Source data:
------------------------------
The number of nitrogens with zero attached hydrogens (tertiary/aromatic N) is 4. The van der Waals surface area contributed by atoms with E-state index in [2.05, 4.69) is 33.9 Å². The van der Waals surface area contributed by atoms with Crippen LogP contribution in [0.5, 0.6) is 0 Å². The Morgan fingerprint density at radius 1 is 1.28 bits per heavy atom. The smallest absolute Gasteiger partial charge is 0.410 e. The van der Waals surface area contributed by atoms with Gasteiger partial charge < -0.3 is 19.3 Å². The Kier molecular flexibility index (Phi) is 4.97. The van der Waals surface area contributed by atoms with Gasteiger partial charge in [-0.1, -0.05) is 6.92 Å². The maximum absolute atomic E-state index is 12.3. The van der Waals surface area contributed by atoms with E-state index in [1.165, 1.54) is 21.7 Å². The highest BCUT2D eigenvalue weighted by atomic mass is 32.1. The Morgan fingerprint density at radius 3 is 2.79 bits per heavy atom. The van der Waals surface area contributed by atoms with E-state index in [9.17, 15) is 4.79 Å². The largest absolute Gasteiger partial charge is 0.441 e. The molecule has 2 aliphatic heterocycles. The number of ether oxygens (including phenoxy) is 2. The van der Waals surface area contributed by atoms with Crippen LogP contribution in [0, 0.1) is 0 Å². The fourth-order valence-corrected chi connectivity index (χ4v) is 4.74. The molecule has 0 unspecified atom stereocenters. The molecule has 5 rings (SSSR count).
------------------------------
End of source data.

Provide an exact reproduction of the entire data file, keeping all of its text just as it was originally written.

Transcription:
The number of nitrogens with zero attached hydrogens (tertiary/aromatic N) is 4. The van der Waals surface area contributed by atoms with E-state index in [2.05, 4.69) is 33.9 Å². The van der Waals surface area contributed by atoms with Crippen LogP contribution in [0.5, 0.6) is 0 Å². The Morgan fingerprint density at radius 1 is 1.28 bits per heavy atom. The smallest absolute Gasteiger partial charge is 0.410 e. The van der Waals surface area contributed by atoms with Gasteiger partial charge < -0.3 is 19.3 Å². The Kier molecular flexibility index (Phi) is 4.97. The van der Waals surface area contributed by atoms with Gasteiger partial charge in [-0.1, -0.05) is 6.92 Å². The maximum absolute atomic E-state index is 12.3. The van der Waals surface area contributed by atoms with E-state index in [1.165, 1.54) is 21.7 Å². The highest BCUT2D eigenvalue weighted by atomic mass is 32.1. The Morgan fingerprint density at radius 3 is 2.79 bits per heavy atom. The van der Waals surface area contributed by atoms with E-state index in [9.17, 15) is 4.79 Å². The largest absolute Gasteiger partial charge is 0.441 e. The molecule has 2 aliphatic heterocycles. The number of ether oxygens (including phenoxy) is 2. The van der Waals surface area contributed by atoms with Crippen LogP contribution in [0, 0.1) is 0 Å². The fourth-order valence-corrected chi connectivity index (χ4v) is 4.74. The molecule has 0 unspecified atom stereocenters. The molecule has 5 rings (SSSR count).